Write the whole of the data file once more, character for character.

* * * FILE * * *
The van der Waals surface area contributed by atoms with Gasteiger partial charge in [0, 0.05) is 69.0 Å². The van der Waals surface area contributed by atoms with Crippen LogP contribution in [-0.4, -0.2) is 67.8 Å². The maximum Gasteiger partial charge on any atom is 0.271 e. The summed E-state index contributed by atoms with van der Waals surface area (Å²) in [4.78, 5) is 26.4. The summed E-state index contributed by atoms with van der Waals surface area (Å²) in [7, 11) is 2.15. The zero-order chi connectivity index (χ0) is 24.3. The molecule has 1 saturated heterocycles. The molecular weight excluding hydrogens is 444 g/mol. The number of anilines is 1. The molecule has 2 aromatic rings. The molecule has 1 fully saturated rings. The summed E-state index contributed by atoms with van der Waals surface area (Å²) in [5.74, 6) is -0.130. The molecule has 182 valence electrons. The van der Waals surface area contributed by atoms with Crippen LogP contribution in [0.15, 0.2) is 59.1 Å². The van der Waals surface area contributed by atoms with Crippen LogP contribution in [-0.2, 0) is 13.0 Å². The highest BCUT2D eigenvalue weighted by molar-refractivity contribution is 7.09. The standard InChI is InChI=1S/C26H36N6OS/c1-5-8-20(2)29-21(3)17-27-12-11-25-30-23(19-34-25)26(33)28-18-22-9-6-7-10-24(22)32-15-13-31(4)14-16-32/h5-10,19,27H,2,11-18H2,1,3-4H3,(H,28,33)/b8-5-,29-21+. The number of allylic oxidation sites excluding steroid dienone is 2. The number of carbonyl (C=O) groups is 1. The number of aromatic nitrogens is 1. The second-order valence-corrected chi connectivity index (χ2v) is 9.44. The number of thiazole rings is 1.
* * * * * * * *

The van der Waals surface area contributed by atoms with Gasteiger partial charge in [0, 0.05) is 69.0 Å². The van der Waals surface area contributed by atoms with Crippen LogP contribution in [-0.4, -0.2) is 67.8 Å². The maximum Gasteiger partial charge on any atom is 0.271 e. The summed E-state index contributed by atoms with van der Waals surface area (Å²) in [4.78, 5) is 26.4. The summed E-state index contributed by atoms with van der Waals surface area (Å²) in [7, 11) is 2.15. The zero-order chi connectivity index (χ0) is 24.3. The molecule has 1 saturated heterocycles. The molecular weight excluding hydrogens is 444 g/mol. The number of anilines is 1. The molecule has 2 aromatic rings. The molecule has 1 fully saturated rings. The summed E-state index contributed by atoms with van der Waals surface area (Å²) in [5.74, 6) is -0.130. The molecule has 182 valence electrons. The van der Waals surface area contributed by atoms with Crippen LogP contribution in [0.15, 0.2) is 59.1 Å². The van der Waals surface area contributed by atoms with Crippen LogP contribution in [-0.2, 0) is 13.0 Å². The highest BCUT2D eigenvalue weighted by molar-refractivity contribution is 7.09. The standard InChI is InChI=1S/C26H36N6OS/c1-5-8-20(2)29-21(3)17-27-12-11-25-30-23(19-34-25)26(33)28-18-22-9-6-7-10-24(22)32-15-13-31(4)14-16-32/h5-10,19,27H,2,11-18H2,1,3-4H3,(H,28,33)/b8-5-,29-21+. The number of allylic oxidation sites excluding steroid dienone is 2. The number of carbonyl (C=O) groups is 1. The number of aromatic nitrogens is 1. The second-order valence-corrected chi connectivity index (χ2v) is 9.44. The number of thiazole rings is 1.